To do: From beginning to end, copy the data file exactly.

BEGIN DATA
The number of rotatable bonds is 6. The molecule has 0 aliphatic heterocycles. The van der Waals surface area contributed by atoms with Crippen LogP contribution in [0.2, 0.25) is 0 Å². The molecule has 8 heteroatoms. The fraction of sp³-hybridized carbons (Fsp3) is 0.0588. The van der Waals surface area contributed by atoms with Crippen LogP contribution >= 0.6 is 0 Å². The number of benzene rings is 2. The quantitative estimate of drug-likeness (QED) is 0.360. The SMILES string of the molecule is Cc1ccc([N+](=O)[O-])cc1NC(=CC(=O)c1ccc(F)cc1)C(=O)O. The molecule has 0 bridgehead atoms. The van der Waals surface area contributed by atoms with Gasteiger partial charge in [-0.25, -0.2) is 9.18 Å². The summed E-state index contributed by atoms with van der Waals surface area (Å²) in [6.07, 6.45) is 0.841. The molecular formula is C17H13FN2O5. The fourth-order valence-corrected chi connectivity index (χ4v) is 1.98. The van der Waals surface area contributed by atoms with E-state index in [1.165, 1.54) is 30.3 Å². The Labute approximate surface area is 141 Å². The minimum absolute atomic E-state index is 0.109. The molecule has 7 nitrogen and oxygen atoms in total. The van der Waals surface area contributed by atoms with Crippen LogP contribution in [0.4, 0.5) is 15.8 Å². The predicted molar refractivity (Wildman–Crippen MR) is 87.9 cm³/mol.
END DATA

The number of rotatable bonds is 6. The molecule has 0 aliphatic heterocycles. The van der Waals surface area contributed by atoms with Crippen LogP contribution in [0.2, 0.25) is 0 Å². The molecule has 8 heteroatoms. The fraction of sp³-hybridized carbons (Fsp3) is 0.0588. The van der Waals surface area contributed by atoms with Crippen LogP contribution >= 0.6 is 0 Å². The number of benzene rings is 2. The quantitative estimate of drug-likeness (QED) is 0.360. The SMILES string of the molecule is Cc1ccc([N+](=O)[O-])cc1NC(=CC(=O)c1ccc(F)cc1)C(=O)O. The molecule has 0 bridgehead atoms. The van der Waals surface area contributed by atoms with Gasteiger partial charge in [-0.25, -0.2) is 9.18 Å². The summed E-state index contributed by atoms with van der Waals surface area (Å²) in [6.07, 6.45) is 0.841. The molecular formula is C17H13FN2O5. The fourth-order valence-corrected chi connectivity index (χ4v) is 1.98. The van der Waals surface area contributed by atoms with E-state index in [1.165, 1.54) is 30.3 Å². The Labute approximate surface area is 141 Å². The minimum absolute atomic E-state index is 0.109. The molecule has 7 nitrogen and oxygen atoms in total. The van der Waals surface area contributed by atoms with Crippen LogP contribution in [0.4, 0.5) is 15.8 Å². The predicted molar refractivity (Wildman–Crippen MR) is 87.9 cm³/mol.